Supermarket merger is a war against space invaders
Sainsbury’s move for Asda might offer a bold vision of the future, but comes in response to a series of pressing threats, writes Ben Woods
Shoppers like Catherine Burtle are why two of Britain’s fiercest supermarket rivals are getting into bed together. While she is happy to pop into a “big four” store for the odd ingredient, when it comes to her main grocery shop, her heart lies elsewhere.
“I prefer to shop at Lidl because it’s so much cheaper, especially for fresh produce,” she says outside an Asda supermarket in London’s Clapham Junction. “I didn’t think it would be good before I actually went in there, but when I did, I realised I was missing a trick.”
At 26, she is both the shopper of today and the future. However, winning her allegiance – and customers like her – is proving increasingly difficult for the industry’s biggest players. This is certainly not lost on Sainsbury’s boss Mike Coupe. As he unveiled a £15bn merger with Asda last Monday, he was quick to point out the fast-rising competitors and high street strugglers that make up the ferociously competitive retail sector.
It was a sobering moment, but it was not dwelt upon. Coupe went on to brand the combination of the two supermarkets as a “new force in UK retail”.
He spun a bold vision for customers and shareholders, strengthened by the prospect of two grocery stalwarts clambering above Tesco, when it came to market share. If the deal goes ahead, Sainsbury’s, Asda and Tesco would become a duopoly with around a 60pc share of the total market. The coming together of these two businesses has all the hallmarks of an industry- defining deal. Except, the decisions underpinning the move appear less about power and more about weakness.
This shock deal comes at a time when both supermarkets have ceded considerable ground to Aldi and Lidl. The German discounters have nearly doubled their share of the market in less than three years to 12.7pc combined, notching up impressive sales growth along the way.
Meanwhile, the worry over Amazon’s next move continues to strike fear into the heart of grocery bosses. The US tech giant has already been ratcheting pressure through its online delivery services Pantry, Prime and Fresh.
However, no move proved more frightening than the sight of Amazon pushing into bricks and mortar when it swooped for upmarket food chain Whole Foods. The £10.7bn deal saw it take on around 460 stores across the US, Canada and the UK – and it may not end there.
Amazon Go, the firm’s retail concept in Seattle that allows customers to pick up products and exit the store without the need to pay at the checkout, suggests a further incursion may not be far away.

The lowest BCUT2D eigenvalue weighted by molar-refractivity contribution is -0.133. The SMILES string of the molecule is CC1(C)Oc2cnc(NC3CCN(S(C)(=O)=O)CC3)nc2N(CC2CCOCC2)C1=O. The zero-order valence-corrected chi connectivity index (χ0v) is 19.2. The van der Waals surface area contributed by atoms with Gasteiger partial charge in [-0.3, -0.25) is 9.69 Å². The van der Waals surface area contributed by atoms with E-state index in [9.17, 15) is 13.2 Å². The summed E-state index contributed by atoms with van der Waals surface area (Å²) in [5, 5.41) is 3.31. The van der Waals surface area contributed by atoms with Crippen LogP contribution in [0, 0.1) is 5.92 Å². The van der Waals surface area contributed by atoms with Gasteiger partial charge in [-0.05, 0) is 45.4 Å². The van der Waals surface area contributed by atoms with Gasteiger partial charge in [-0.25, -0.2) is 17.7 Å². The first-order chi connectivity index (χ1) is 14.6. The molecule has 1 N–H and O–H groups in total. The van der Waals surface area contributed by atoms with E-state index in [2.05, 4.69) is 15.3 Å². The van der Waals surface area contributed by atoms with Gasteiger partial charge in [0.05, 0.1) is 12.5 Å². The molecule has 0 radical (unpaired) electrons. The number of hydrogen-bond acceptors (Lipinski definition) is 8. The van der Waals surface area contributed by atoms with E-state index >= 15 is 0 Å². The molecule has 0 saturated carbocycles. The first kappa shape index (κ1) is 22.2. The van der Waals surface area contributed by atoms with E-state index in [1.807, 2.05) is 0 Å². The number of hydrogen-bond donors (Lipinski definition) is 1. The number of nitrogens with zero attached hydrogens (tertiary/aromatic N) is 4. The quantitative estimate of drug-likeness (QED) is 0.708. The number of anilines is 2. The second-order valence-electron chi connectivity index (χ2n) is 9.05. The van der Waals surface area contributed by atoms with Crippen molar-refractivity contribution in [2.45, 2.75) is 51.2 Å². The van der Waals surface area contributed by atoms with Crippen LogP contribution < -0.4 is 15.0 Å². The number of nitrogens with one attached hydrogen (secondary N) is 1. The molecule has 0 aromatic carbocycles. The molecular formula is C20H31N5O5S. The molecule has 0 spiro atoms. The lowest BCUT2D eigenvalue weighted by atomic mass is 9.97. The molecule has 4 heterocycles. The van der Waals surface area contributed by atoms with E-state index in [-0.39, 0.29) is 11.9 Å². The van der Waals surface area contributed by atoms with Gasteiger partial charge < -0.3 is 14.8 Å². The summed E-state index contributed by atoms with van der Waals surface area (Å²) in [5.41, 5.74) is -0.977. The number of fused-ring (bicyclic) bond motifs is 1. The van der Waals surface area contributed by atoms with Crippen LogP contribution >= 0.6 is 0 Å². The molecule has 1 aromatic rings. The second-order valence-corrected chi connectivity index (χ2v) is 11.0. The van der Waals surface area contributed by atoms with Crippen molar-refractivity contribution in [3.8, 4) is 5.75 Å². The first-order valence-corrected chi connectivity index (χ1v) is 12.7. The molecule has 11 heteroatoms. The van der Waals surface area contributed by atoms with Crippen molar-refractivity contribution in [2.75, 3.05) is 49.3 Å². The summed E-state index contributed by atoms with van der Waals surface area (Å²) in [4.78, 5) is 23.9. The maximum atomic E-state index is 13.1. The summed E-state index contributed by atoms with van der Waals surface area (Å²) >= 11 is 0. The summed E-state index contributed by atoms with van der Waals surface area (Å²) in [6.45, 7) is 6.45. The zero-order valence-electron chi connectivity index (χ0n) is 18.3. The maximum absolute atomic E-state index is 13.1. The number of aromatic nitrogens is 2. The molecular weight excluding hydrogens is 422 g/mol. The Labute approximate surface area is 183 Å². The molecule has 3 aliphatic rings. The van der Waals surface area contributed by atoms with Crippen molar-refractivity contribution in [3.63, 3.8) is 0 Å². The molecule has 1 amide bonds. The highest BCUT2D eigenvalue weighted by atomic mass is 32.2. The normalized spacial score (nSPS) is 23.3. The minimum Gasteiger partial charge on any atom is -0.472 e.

In the face of this challenge, Sainsbury’s and Asda are diving into one another’s trenches in an attempt to provide a united front.
The logic is that one supermarket of scale is better equipped than two to tackle the challenge at hand.
By bringing together Sainsbury’s power in the South and Asda’s stronghold in the North, the combined company would be able to fight tooth and nail for customers across the lion’s share of UK postcodes.
It will also hand the two supermarkets greater buying power, allowing them to be competitive by delivering 10pc price cuts on everyday items.
But how much does size matter in an industry where innovation, a fleet-of-foot strategy and convenience shopping are capturing customers? Shore Capital analyst Clive Black said the smaller players were proving that scale is not everything.
“If it was all about scale, Walmart, Carrefour and Tesco, which were the three largest food-based retailers in the world 10 years ago, would now be even more dominant,” Black says. “Each of those businesses fell over. What that teaches us is that scale is relevant, but what is much more potent and enduring is capability.
“If you take this decade, it is smaller retailers that have been successful. It has been Aldi, Lidl, Iceland to a
degree, Marks & Spencer and Waitrose that all gained market share.
“The big four retailers have lost market share until recently when Morrisons and Tesco stabilised.
“Increasingly, people are bored of incumbent corporate retailers. They go online for something different or, if they can, somewhere where there is some individuality.”
For Sainsbury’s and